Sunday, July 25, 2010

My First Attempt at Homemade Baby Food

Before I even start, I just want you guys to know that I am damn proud of myself. Because really, who would have thought a year ago that I would willingly be slaving away (ok, not exactly "slaving") in my kitchen making homemade baby food for my child? Nodamnbody, that's who.


There are a couple of reasons why I decided to try out this homemade baby food business:
1. It's cheap. 4 oz of Gerber's Stage 1 carrots cost 97 cents on sale at Kroger. An entire bag of whole organic carrots costs $2.50. (And hey, on WIC, it's free!)
2. I wanted to know what it would feel like to make food for my child and know that everything he's eating is good for him and fresh and wonderful and awesome.

And there's also a tiny part of me that did it because some people thought it was a stupid idea. But that's not important.

So! I decided to start with carrots, since Wyatt loves them so. (See my profile pic.)

If not for, I would have been completely lost. I would have been left standing in my kitchen with a bag of carrots in my hand, willing it to puree itself into something my son can manage. Lucky for me, I did happen to find this site (thanks to, which has tons of information ranging from what types of equipment to use, age ranges for certain foods, recipes, and how to cook the damn stuff. (Well, they didn't call it that, but that was the question on my mind at the time.) Apparently, the best way to cook most fruits and veggies (carrots included) is to steam them. Steaming retains the most nutrients. This is where I ran into my first problem: I don't own a steamer.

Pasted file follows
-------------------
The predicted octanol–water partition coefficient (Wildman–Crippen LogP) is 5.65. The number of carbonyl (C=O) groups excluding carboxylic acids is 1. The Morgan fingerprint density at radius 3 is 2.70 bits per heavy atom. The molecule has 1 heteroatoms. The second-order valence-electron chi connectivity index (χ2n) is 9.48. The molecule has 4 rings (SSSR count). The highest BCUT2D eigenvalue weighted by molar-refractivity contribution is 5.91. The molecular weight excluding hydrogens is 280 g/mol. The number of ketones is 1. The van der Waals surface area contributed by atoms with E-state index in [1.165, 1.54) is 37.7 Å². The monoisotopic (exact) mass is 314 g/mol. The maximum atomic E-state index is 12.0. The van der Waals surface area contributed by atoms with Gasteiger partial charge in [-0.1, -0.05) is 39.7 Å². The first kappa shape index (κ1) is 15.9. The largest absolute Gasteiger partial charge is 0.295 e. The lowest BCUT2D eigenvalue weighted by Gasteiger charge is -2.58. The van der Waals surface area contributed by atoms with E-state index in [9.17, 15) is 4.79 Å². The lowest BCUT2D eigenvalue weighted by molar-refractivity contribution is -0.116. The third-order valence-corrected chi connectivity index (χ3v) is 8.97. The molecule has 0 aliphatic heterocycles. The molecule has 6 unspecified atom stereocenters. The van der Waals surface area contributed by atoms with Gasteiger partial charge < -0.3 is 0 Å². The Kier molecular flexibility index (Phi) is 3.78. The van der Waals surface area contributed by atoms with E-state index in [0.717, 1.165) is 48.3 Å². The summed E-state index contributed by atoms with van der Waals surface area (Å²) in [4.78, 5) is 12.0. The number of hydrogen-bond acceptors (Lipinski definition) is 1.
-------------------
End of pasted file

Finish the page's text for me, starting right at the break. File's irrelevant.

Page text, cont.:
I own a lot of kitchen gadgets; I have a crock pot, a toaster oven, a hand mixer, and about 20 or so little scoops and spoons to measure things out with. No steamer. So I got crafty. I put one of my many coffee mugs in the bottom of my biggest pot, upside down. Then I found the biggest tupperware lid that I had that would fit inside the pot while still leaving enough room for the steam to rise. Voila, Ghetto Steamer. Poured in some water, started heating it to a boil. Then I began peeling the carrots.

I realized almost immediately that they sell already-peeled carrots for a reason... convenience! Who has time to stand around peeling carrots all day? No one! Hence the prebagged baby carrots - already peeled and cut up into manageable pieces. Hooray 21st century! I made it through six carrots before my arm began to scream at me (thanks for the tendinitis and nerve damage, Starbucks!) I cut the carrots into little chunks and put them on top of the tupperware lid. Once the water started to boil, I turned the temperature down a bit and put the lid on it.

The recommended cook time was "until carrots are tender," which is helpfully specific. I let them steam for about 20 minutes, which was probably a little longer than necessary. But hey, they were cooked. And now this is the part where I put on my Momma pants and tell you what you guys already know - steam can burn you! Lift the lid away from you! Use a friggin' pot holder! Your hands will thank you. (Mine currently hate me, both for this reason and because of a previous injury involving a very hot sandwich oven at work.)